[LINK] Google e-bookstores

stephen at melbpc.org.au stephen at melbpc.org.au
Fri Oct 16 01:06:44 AEDT 2009

Google to launch online electronic book store

Thu Oct 15, 2009 8:46am  By Georgina Prodhan

FRANKFURT (Reuters) - Google plans to launch an online store to deliver 
electronic books to any device with a Web browser, threatening to upset a 
burgeoning market for dedicated e-readers dominated by Amazon's Kindle.

The Web search giant said on Thursday it would launch Google Editions in 
the first half of next year, initially offering about half a million e-
books in partnership with publishers with whom it already cooperates 
where they have digital rights.

Readers will be able to buy e-books either from Google directly or from 
other online stores such as Amazon.com or Barnesandnoble.com. Google will 
host the e-books and make them searchable.

"We're not focused on a dedicated e-reader or device of any kind," Tom 
Turvey, Google's director of strategic partnerships, told journalists at 
the Frankfurt Book Fair.

The announcement comes a week after Amazon said it would introduce the 
Kindle into 100 countries outside the United States, pushing its leading 
position in a small but fast-growing market in which its competitors 
include Sony's Reader.

Technology research firm Forrester expects about 3 million e-readers to 
be sold in the United States this year, from a previous base of about 1 
million, helped by lower prices, more content and better distribution.

Top U.S. bookseller Barnes & Noble has been reported to be planning an 
entry into the e-reader market to complement a large online bookstore it 
launched in July.

Microsoft had also been rumoured to be planning a reading device, but 
Chief Executive Steve Ballmer said last week it had no need, since it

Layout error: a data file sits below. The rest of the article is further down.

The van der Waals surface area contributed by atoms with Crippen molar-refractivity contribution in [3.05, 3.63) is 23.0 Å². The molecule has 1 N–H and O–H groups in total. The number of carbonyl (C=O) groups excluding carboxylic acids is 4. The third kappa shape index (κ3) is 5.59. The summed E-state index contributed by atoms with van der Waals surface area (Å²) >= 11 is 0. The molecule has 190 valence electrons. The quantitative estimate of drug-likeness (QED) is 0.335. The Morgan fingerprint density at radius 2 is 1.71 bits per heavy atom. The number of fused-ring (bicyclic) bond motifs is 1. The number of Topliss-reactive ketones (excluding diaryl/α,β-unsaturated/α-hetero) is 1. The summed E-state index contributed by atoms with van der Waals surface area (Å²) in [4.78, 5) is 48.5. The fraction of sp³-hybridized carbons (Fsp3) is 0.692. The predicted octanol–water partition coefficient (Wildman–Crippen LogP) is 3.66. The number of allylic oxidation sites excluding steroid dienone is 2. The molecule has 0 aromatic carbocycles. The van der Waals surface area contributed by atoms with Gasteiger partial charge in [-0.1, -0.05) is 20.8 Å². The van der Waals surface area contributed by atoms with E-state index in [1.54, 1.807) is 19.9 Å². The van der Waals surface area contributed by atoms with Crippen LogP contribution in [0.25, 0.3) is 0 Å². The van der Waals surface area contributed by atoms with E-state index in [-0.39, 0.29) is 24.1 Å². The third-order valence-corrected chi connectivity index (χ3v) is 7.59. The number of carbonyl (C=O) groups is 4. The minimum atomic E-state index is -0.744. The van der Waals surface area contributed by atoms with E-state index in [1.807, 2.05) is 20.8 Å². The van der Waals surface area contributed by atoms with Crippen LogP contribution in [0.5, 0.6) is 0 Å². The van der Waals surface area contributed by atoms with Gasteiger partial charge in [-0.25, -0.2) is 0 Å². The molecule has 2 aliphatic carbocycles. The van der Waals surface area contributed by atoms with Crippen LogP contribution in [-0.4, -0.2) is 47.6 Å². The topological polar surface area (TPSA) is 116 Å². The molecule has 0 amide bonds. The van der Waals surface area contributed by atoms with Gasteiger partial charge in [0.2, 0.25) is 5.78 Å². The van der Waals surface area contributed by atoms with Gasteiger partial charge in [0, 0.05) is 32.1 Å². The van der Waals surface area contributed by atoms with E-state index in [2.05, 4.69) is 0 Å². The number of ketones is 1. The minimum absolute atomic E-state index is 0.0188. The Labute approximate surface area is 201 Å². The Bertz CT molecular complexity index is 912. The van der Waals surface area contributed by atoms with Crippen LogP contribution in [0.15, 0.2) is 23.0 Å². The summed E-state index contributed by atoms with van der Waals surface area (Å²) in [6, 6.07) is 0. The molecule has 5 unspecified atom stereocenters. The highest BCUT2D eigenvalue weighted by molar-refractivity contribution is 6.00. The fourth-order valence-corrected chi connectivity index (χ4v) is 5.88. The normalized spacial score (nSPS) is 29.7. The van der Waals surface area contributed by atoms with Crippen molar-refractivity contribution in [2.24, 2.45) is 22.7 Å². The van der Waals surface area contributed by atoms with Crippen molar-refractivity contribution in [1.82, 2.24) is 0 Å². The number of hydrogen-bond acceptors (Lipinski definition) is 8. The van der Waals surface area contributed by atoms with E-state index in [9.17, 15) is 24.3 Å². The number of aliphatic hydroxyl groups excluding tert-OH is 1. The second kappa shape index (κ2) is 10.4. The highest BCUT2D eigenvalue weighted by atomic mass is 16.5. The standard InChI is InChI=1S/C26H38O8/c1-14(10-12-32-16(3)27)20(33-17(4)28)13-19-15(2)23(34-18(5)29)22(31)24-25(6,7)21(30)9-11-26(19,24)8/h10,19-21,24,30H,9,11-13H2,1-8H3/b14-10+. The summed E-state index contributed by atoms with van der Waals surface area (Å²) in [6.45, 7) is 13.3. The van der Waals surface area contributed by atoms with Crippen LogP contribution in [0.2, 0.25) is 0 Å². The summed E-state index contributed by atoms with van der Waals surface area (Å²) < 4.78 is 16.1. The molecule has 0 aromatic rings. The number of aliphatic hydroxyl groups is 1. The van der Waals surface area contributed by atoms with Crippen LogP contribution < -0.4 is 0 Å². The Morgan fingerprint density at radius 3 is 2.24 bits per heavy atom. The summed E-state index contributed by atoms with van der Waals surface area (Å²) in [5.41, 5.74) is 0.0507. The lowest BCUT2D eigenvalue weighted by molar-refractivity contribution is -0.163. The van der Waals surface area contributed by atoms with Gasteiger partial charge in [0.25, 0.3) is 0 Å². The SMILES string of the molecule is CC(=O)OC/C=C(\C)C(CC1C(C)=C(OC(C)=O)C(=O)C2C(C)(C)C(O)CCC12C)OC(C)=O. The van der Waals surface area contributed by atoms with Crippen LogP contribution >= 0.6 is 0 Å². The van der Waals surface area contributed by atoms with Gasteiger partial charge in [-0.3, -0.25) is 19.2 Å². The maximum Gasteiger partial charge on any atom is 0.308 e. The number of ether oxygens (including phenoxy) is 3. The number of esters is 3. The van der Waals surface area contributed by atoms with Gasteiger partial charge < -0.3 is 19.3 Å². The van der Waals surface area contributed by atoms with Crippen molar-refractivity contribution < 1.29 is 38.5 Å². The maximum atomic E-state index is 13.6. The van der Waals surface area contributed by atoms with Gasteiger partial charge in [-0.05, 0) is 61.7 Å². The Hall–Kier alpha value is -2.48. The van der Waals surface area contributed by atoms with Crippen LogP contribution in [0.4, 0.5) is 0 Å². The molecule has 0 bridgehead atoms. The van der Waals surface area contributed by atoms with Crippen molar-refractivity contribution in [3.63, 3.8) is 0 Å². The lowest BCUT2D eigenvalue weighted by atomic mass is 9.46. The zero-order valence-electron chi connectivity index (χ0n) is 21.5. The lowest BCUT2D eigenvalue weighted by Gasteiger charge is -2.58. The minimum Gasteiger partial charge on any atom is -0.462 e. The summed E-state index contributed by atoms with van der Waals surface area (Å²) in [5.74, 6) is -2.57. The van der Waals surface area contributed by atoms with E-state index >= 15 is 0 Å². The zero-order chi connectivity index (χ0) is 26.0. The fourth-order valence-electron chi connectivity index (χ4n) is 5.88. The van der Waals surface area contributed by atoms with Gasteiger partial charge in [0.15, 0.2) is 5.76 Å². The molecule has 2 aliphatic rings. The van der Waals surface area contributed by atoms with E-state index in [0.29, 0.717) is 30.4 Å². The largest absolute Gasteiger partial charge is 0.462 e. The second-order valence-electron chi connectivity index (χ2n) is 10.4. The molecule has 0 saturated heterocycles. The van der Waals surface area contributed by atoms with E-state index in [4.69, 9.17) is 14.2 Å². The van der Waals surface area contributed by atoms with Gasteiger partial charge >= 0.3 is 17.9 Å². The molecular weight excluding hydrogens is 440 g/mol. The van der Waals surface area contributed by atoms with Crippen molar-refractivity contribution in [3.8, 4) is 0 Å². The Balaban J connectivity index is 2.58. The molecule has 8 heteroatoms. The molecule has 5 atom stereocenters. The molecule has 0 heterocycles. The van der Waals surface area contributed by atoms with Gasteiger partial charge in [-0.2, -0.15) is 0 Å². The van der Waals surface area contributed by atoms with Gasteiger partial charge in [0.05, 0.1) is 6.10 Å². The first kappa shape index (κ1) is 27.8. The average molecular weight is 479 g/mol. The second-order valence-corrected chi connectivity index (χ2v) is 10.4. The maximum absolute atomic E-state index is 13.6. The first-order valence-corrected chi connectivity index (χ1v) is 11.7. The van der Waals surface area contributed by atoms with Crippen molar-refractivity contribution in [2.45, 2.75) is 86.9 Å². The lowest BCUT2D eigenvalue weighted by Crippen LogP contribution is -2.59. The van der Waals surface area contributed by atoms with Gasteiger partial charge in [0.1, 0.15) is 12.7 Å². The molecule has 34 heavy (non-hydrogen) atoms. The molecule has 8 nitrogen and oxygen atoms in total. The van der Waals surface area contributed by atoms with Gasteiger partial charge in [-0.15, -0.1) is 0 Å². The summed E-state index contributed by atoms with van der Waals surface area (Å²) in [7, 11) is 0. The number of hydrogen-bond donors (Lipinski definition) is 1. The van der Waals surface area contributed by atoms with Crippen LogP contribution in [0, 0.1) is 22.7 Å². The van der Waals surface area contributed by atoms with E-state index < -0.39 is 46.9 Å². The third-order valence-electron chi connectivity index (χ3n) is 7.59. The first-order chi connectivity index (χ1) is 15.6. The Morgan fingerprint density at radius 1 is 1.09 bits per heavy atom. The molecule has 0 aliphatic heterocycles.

already supplied the software that runs the most popular device for 
electronic reading, the PC.

Google Editions will allow Google to make money for the first time out of 
one of its book ventures -- which also include a controversial project to 
scan and index tens of millions of books through partnerships with 

Google will share revenue with publishers, and also with online retailers 
in cases where readers buy Google-hosted books through a retailer's site. 
It already partners with publishers to make their physical books 
searchable and available for sale.

Turvey said Google would give publishers 63 percent of revenues and keep 
37 percent for itself where it sold e-books directly to consumers.

In cases where e-books were bought through other online retailers, 
publishers would get 45 percent and most of the remaining 55 percent 
would go to the retailer, with a small share for Google, he said.

Readers will be able to access e-books they have bought through Google on 
any device including PCs, laptops, netbooks and smartphones like Apple's 
iPhone through their gmail account, Google said.

The device need not be connected in order to read the book, after it has 
been accessed once, and payment can be made to Google through its online 
payment processing system Google Checkout, which stores users' details in 
a personal account


And, elsewhere .. http://www.ondemandbooks.com/home.htm

Harvard Book Store cleared out space behind its History, Politics, and 
Religion sections to make room for the three-foot-by-six-foot-by-four-
foot robot retailer, called the Espresso Book Machine. 

In a public unveiling slated for September 29, the Harvard Book Store 
will become only the second US merchant to install such an apparatus, 
which prints, binds, and trims perfect-bound books -- complete with full-
color covers and black-and-white guts -- in about four minutes.

"Books will be produced on a massively decentralized way," promises Dane 
Neller, CEO of On Demand Books, the manufacturer of the machines that 
will let customers select from millions of titles in less time than it 
takes to comb the teetering stacks of a used bookstore. "The life of the 
book will be infinite."



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